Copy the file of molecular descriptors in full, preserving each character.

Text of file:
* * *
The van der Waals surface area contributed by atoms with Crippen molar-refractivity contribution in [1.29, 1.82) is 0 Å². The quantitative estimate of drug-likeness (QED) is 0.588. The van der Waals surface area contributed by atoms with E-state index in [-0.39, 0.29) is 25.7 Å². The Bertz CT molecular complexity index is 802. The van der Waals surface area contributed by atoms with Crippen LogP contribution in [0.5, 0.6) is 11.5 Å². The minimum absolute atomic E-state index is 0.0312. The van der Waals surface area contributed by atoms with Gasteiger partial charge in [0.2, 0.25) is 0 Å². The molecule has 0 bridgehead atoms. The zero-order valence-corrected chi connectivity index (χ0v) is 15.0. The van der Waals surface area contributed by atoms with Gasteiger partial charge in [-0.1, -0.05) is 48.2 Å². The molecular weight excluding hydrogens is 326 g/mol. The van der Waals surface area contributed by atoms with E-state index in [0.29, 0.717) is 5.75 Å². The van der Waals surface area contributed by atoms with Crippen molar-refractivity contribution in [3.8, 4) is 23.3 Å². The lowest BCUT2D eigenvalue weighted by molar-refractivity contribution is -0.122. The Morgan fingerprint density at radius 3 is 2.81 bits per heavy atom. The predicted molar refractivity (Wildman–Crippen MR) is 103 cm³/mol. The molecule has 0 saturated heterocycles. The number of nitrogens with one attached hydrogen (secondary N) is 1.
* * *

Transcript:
The van der Waals surface area contributed by atoms with Crippen molar-refractivity contribution in [1.29, 1.82) is 0 Å². The quantitative estimate of drug-likeness (QED) is 0.588. The van der Waals surface area contributed by atoms with E-state index in [-0.39, 0.29) is 25.7 Å². The Bertz CT molecular complexity index is 802. The van der Waals surface area contributed by atoms with Crippen LogP contribution in [0.5, 0.6) is 11.5 Å². The minimum absolute atomic E-state index is 0.0312. The van der Waals surface area contributed by atoms with Gasteiger partial charge in [0.2, 0.25) is 0 Å². The molecule has 0 bridgehead atoms. The zero-order valence-corrected chi connectivity index (χ0v) is 15.0. The van der Waals surface area contributed by atoms with Gasteiger partial charge in [-0.1, -0.05) is 48.2 Å². The molecular weight excluding hydrogens is 326 g/mol. The van der Waals surface area contributed by atoms with E-state index in [0.29, 0.717) is 5.75 Å². The van der Waals surface area contributed by atoms with Crippen molar-refractivity contribution in [3.8, 4) is 23.3 Å². The lowest BCUT2D eigenvalue weighted by molar-refractivity contribution is -0.122. The Morgan fingerprint density at radius 3 is 2.81 bits per heavy atom. The predicted molar refractivity (Wildman–Crippen MR) is 103 cm³/mol. The molecule has 0 saturated heterocycles. The number of nitrogens with one attached hydrogen (secondary N) is 1.